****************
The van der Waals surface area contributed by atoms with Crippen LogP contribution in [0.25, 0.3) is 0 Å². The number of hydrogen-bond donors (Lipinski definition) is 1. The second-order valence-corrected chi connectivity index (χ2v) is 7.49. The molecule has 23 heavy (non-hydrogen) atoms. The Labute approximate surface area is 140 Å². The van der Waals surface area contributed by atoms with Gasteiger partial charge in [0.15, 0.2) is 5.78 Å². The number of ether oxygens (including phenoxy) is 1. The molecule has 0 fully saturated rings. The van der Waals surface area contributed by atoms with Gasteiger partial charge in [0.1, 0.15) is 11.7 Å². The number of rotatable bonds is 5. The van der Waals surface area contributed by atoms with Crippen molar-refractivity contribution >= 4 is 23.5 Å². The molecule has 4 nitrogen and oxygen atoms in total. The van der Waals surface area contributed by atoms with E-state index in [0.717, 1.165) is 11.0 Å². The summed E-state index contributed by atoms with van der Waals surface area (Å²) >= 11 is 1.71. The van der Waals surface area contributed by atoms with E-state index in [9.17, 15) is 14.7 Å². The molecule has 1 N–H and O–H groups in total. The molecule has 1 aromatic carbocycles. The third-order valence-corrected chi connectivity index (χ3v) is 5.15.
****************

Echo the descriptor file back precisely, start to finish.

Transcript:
The van der Waals surface area contributed by atoms with Crippen LogP contribution in [0.25, 0.3) is 0 Å². The number of hydrogen-bond donors (Lipinski definition) is 1. The second-order valence-corrected chi connectivity index (χ2v) is 7.49. The molecule has 23 heavy (non-hydrogen) atoms. The Labute approximate surface area is 140 Å². The van der Waals surface area contributed by atoms with Gasteiger partial charge in [0.15, 0.2) is 5.78 Å². The number of ether oxygens (including phenoxy) is 1. The molecule has 0 fully saturated rings. The van der Waals surface area contributed by atoms with Gasteiger partial charge in [0.1, 0.15) is 11.7 Å². The number of rotatable bonds is 5. The van der Waals surface area contributed by atoms with Crippen molar-refractivity contribution >= 4 is 23.5 Å². The molecule has 4 nitrogen and oxygen atoms in total. The van der Waals surface area contributed by atoms with E-state index in [0.717, 1.165) is 11.0 Å². The summed E-state index contributed by atoms with van der Waals surface area (Å²) >= 11 is 1.71. The van der Waals surface area contributed by atoms with E-state index in [9.17, 15) is 14.7 Å². The molecule has 1 N–H and O–H groups in total. The molecule has 1 aromatic carbocycles. The third-order valence-corrected chi connectivity index (χ3v) is 5.15.